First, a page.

The Shot Heard Round the World: The American Revolution Began This Day in 1775

(Dougal Brownlie/The Gazette via AP)

On April 19, 1775, a few shots fired in the Massachusetts towns of Lexington and Concord shook the foundations of the world and heralded the dawn of a new age.

When a few brave minutemen — including at least one slave, Peter Salem — stood their ground on Lexington Green and Concord’s North Bridge and refused to let the British soldiers pass, it must have seemed to the prudent and the fearful like an act of insane futility. How were rag-tag groups of farmers and shopkeepers to defeat the most powerful and best-trained army in the world? And yet the American patriots drove the British back to Boston in shame. There was a long war ahead of the rebels, but they had proved that they were willing to die to defend their freedoms against the ever more tyrannical British Empire. provides more details on these key Battles of Lexington and Concord.


Through all the vicissitudes of war, with only a minority of the colonies’ population actively supporting them (and another strong minority actively opposing them), the American Revolutionaries endured death, disease, injury, and deprivation to prove that “all men are created equal, that they are endowed by their Creator with certain unalienable Rights, that among these are Life, Liberty, and the pursuit of Happiness.”

The famous phrase so often associated with the opening salvos at Lexington and Concord, “the shot heard round the world,” is said to have originated in Ralph Waldo Emerson’s Concord Hymn. The Hymn was sung at the completion of the Concord Battle Monument on July 4, 1837, only a little over 60 years after the fateful events of April 19, 1775. Below is the text of Emerson’s Hymn. It is a short and simple but moving tribute to the heroes of Lexington and Concord, and expresses the hope that the Battle Monument will long serve as a reminder of our Revolutionary forebears’ courage:

By the rude bridge that arched the flood,
   Their flag to April’s breeze unfurled,
Here once the embattled farmers stood
   And fired the shot heard round the world.

The foe long since in silence slept;
   Alike the conqueror silent sleeps;
And Time the ruined bridge has swept
   Down the dark stream which seaward creeps.

On this green bank, by this soft stream,
   We set today a votive stone;
That memory may their deed redeem,
   When, like our sires, our sons are gone.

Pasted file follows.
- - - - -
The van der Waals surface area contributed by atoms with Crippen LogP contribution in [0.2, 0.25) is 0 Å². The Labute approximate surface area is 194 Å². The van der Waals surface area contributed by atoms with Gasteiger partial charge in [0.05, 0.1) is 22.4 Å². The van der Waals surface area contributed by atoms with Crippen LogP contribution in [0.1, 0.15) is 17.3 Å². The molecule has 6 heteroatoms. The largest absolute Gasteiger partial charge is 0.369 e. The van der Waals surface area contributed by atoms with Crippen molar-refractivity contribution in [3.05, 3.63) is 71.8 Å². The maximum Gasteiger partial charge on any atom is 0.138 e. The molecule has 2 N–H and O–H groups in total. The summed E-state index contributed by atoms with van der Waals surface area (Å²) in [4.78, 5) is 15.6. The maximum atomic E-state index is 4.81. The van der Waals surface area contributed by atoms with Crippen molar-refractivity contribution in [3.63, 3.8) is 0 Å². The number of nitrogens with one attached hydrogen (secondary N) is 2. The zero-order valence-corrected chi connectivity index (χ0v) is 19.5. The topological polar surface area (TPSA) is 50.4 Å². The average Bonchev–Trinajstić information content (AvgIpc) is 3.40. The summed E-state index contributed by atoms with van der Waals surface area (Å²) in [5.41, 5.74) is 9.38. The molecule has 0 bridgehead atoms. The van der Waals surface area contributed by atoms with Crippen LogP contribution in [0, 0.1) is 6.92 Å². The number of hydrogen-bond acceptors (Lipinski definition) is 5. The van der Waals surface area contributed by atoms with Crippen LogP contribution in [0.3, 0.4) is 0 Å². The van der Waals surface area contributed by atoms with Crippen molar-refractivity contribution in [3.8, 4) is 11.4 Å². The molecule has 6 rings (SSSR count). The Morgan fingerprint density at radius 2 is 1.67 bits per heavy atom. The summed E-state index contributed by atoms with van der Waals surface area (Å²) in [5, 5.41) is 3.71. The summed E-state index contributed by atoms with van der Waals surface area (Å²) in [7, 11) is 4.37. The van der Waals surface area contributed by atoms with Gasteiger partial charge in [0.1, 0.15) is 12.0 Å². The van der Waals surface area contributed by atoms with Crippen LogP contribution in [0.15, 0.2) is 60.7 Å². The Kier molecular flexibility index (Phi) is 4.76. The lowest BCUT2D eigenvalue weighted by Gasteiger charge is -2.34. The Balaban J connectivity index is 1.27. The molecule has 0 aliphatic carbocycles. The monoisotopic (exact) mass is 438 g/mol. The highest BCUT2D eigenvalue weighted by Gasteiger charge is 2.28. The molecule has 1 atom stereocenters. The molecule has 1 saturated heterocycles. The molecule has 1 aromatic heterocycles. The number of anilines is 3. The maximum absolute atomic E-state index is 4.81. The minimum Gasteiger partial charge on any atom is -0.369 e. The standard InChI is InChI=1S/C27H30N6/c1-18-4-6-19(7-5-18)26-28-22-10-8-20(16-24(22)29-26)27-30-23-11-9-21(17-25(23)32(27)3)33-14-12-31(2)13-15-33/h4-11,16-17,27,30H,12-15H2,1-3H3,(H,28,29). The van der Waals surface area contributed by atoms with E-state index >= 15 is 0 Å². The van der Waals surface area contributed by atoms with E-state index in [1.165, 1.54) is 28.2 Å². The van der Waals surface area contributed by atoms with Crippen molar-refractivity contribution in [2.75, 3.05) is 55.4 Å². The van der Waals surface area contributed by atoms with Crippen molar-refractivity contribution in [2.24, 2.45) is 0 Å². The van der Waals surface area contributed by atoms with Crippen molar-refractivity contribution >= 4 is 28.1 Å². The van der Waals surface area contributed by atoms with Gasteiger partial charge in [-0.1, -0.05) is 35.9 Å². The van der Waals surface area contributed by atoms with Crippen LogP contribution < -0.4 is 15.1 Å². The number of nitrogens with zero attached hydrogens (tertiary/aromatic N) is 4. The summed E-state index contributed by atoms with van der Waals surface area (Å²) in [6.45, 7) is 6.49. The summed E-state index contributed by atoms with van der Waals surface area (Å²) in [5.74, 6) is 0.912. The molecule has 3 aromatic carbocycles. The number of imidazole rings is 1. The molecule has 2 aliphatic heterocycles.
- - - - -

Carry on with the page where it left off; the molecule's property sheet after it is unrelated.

Spirit, that made those heroes dare
   To die, and leave their children free,
Bid Time and Nature gently spare
   The shaft we raise to them and thee.


Related: How George Washington Celebrated St. Paddy’s Day at Valley Forge

Another American poet who beautifully memorialized the heroics at Lexington and Concord was the great Henry Wadsworth Longfellow. In his poem “Paul Revere’s Ride,” Longfellow not only described Revere’s fateful ride to warn the colonists that the British were coming to seize their arms (it turns out tyrants always enforce gun control) but also the battles that followed.

You know the rest. In the books you have read,
How the British Regulars fired and fled,—
How the farmers gave them ball for ball,
From behind each fence and farmyard-wall,
Chasing the red-coats down the lane,
Then crossing the fields to emerge again
Under the trees at the turn of the road,
And only pausing to fire and load.

Longfellow ended his immortal poem with an expression of his belief that American patriots will always heed the warning that tyranny is about to strike at American freedoms. It is a stirring reminder that, as Ronald Reagan said, “Freedom is a fragile thing and it’s never more than one generation away from extinction.” We have a new battle for liberty in our own times, not perhaps with guns, but a war nonetheless.

So through the night rode Paul Revere;
And so through the night went his cry of alarm
To every Middlesex village and farm,—
A cry of defiance, and not of fear,
A voice in the darkness, a knock at the door,
And a word that shall echo forevermore!
For, borne on the night-wind of the Past,
Through all our history, to the last,
In the hour of darkness and peril and need,
The people will waken and listen to hear
The hurrying hoof-beats of that steed,
And the midnight message of Paul Revere




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